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Feast of The Immaculate Heart of Mary 

In the Gospel of Luke chapter 2, the evangelist twice reports that Mary kept all things in her heart, there she might ponder over them. Luke 2:35 recounts the prophecy of Simeon that her heart would be pierced with a sword. And this image is the most popular representation of the Immaculate Heart of Mary.

St. John’s Gospel further invited attention to Mary’s heart with its depiction of Mary at the foot of the cross at Jesus’ crucifixion. St. Augustine said of this that Mary was not merely passive at the foot of the cross; “she cooperated through charity in the work of our redemption”.

St. Leo said that through faith and love she conceived her son spiritually, even before receiving him into her womb, and St. Augustine says she was more blessed in having borne Christ in her heart than in having conceived him in the flesh.

Devotion to the Heart of Mary began in the Middle Ages with St Anselm of Canterbury, and St Bernard of Clairvaux. It was practiced and developed by Sts. Mechtilde, Gertrude the Great, and Bridget of Sweden. It is also seen in the pious meditations in the Ave Maria and the Salve Regina usually attributed either to St. Anselm of Lucca or St. Bernard.

St. Bernardine of Siena is sometimes called “Doctor of the Heart of Mary” and from him, the Church has borrowed the lessons of the second nocturn for the feast of the Heart of Mary. St Francis de Sales speaks of the perfections of this Heart, the model of love for God, and dedicated his “Theotimus” to it. In the second half of the sixteenth century and the first half of the seventeenth, ascetic authors dwelt upon this devotion at greater length.

It was, however, St. John Eudes who propagated the devotion to make it public and to have a feast celebrated in honor of the Heart of Mary, first at Autun in 1648 and afterward in a number of French dioceses. He established several religious societies interested in upholding and promoting the devotion, of which his large book on the Coeur Admirable (Admirable Heart), published in 1681, resembles a summary.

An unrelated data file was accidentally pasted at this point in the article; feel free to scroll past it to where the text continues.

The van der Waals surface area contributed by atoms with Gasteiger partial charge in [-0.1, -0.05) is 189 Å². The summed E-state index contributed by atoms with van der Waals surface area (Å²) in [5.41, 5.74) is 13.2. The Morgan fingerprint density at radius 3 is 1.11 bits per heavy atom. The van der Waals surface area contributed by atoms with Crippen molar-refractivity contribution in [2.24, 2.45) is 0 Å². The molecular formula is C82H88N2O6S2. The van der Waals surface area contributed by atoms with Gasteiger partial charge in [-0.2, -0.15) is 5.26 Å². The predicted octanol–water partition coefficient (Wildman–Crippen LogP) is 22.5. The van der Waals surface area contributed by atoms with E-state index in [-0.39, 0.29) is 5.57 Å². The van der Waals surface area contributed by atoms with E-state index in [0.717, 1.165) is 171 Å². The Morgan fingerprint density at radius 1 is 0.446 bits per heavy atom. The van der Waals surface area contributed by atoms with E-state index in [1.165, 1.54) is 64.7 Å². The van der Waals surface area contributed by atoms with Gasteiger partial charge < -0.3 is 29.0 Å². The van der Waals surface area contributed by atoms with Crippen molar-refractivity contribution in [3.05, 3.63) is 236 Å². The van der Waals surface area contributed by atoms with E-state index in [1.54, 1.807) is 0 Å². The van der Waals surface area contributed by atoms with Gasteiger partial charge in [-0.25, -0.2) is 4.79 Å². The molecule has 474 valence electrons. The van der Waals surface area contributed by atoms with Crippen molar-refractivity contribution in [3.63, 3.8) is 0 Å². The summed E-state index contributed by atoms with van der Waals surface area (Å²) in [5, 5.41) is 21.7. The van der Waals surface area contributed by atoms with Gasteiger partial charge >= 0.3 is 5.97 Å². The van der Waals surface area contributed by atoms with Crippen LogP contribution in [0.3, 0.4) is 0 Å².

St. Jean Eudes’ efforts to secure the approval of an office and feast failed at Rome, but notwithstanding, the devotion to the Heart of Mary progressed. Eudes began his devotional teachings with the Heart of Mary and then extended it to the Sacred Heart of Jesus. However, it was only in 1805 that Pope Pius VII allowed a feast to honor the Immaculate Heart of Mary.

In 1699, Fr Pinamonti published a short work on the Holy Heart of Mary in Italian, and in 1725, Joseph de Gallifet combined the cause of the Heart of Mary with that of the Heart of Jesus in order to obtain Rome’s approval of the two devotions and the institution of the two feasts. But in 1729, his project was defeated, and in 1765, the two causes were separated, to assure the success of the principal one.

Two factors that helped the rapid progress of the devotion were the introduction of the Miraculous Medal by St Catherine Laboure in 1830 and the establishment at Notre-Dame-des-Victoires, Paris of the Archconfraternity of the Immaculate Heart of Mary, Refuge of Sinners.

More than four million Miraculous Medals were distributed throughout the world within four years and in 1838, Fr Desgenettes, the pastor of Notre-Dame-des-Victoires, organized the Association in honor of the Holy and Immaculate Heart of Mary, which Pope Gregory XVI made a confraternity the same year. In July 1855, the Congregation of Rites approved the Office and Mass for the Immaculate Heart.

This feast is identical with the feast of the “Inner Life of Mary”, celebrated by the Sulpicians on 19 October. It commemorates the joys and sorrows of the Mother of God, her virtues and perfections, her love for God and her Divine Son, and her compassionate love for mankind.

As early as 1643, St. John Eudes and his followers observed 8th February as the feast of the Heart of Mary. Pope Pius XII instituted the feast of the Immaculate Heart of Mary in 1944 to be celebrated on 22 August, coinciding with the traditional octave day of the Assumption.

In 1969, Pope Paul VI moved the celebration of the Immaculate Heart of Mary to the Saturday, immediately after the Solemnity of the Sacred Heart of Jesus.

Happy feast day to us all.


Feast of The Most Sacred Heart of Jesus

Compiled by Elvira Kudiabor 

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